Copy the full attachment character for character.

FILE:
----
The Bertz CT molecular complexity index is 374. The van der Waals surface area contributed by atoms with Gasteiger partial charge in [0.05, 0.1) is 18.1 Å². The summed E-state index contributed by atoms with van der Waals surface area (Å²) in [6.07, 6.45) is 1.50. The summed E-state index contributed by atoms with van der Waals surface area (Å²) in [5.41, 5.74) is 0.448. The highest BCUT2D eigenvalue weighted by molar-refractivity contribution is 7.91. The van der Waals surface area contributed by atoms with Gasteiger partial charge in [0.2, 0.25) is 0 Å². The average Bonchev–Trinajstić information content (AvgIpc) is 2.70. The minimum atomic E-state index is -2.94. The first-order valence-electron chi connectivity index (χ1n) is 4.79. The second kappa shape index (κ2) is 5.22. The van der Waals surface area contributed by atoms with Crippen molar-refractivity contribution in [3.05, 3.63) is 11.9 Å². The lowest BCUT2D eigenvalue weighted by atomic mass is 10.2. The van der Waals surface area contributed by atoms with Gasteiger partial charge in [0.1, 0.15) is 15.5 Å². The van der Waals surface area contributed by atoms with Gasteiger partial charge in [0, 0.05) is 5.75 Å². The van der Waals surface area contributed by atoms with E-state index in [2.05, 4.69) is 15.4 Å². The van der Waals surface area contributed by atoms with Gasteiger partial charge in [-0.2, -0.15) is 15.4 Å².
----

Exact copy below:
The Bertz CT molecular complexity index is 374. The van der Waals surface area contributed by atoms with Gasteiger partial charge in [0.05, 0.1) is 18.1 Å². The summed E-state index contributed by atoms with van der Waals surface area (Å²) in [6.07, 6.45) is 1.50. The summed E-state index contributed by atoms with van der Waals surface area (Å²) in [5.41, 5.74) is 0.448. The highest BCUT2D eigenvalue weighted by molar-refractivity contribution is 7.91. The van der Waals surface area contributed by atoms with Gasteiger partial charge in [0.2, 0.25) is 0 Å². The average Bonchev–Trinajstić information content (AvgIpc) is 2.70. The minimum atomic E-state index is -2.94. The first-order valence-electron chi connectivity index (χ1n) is 4.79. The second kappa shape index (κ2) is 5.22. The van der Waals surface area contributed by atoms with Crippen molar-refractivity contribution in [3.05, 3.63) is 11.9 Å². The lowest BCUT2D eigenvalue weighted by atomic mass is 10.2. The van der Waals surface area contributed by atoms with Gasteiger partial charge in [0.1, 0.15) is 15.5 Å². The van der Waals surface area contributed by atoms with Gasteiger partial charge in [0, 0.05) is 5.75 Å². The van der Waals surface area contributed by atoms with E-state index in [2.05, 4.69) is 15.4 Å². The van der Waals surface area contributed by atoms with Gasteiger partial charge in [-0.2, -0.15) is 15.4 Å².